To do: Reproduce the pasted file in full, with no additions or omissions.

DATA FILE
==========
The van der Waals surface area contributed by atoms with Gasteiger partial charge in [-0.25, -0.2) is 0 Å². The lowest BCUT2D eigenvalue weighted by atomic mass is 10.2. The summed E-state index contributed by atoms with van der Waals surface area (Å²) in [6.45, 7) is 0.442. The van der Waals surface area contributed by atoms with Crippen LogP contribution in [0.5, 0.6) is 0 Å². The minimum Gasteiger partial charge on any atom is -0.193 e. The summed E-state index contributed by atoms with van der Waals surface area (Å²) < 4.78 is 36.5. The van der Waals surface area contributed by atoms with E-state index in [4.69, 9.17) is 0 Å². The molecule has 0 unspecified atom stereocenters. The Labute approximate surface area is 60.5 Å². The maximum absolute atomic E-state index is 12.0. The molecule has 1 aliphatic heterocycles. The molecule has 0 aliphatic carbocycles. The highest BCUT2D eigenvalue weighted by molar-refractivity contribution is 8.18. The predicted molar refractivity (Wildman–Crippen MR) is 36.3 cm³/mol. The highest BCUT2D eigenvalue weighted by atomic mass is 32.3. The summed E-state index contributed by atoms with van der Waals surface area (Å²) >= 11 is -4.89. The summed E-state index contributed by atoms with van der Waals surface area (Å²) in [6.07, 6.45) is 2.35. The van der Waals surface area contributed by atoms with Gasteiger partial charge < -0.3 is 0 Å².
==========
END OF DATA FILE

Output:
The van der Waals surface area contributed by atoms with Gasteiger partial charge in [-0.25, -0.2) is 0 Å². The lowest BCUT2D eigenvalue weighted by atomic mass is 10.2. The summed E-state index contributed by atoms with van der Waals surface area (Å²) in [6.45, 7) is 0.442. The van der Waals surface area contributed by atoms with Crippen LogP contribution in [0.5, 0.6) is 0 Å². The minimum Gasteiger partial charge on any atom is -0.193 e. The summed E-state index contributed by atoms with van der Waals surface area (Å²) < 4.78 is 36.5. The van der Waals surface area contributed by atoms with E-state index in [4.69, 9.17) is 0 Å². The molecule has 0 unspecified atom stereocenters. The Labute approximate surface area is 60.5 Å². The maximum absolute atomic E-state index is 12.0. The molecule has 1 aliphatic heterocycles. The molecule has 0 aliphatic carbocycles. The highest BCUT2D eigenvalue weighted by molar-refractivity contribution is 8.18. The predicted molar refractivity (Wildman–Crippen MR) is 36.3 cm³/mol. The highest BCUT2D eigenvalue weighted by atomic mass is 32.3. The summed E-state index contributed by atoms with van der Waals surface area (Å²) >= 11 is -4.89. The summed E-state index contributed by atoms with van der Waals surface area (Å²) in [6.07, 6.45) is 2.35. The van der Waals surface area contributed by atoms with Gasteiger partial charge < -0.3 is 0 Å².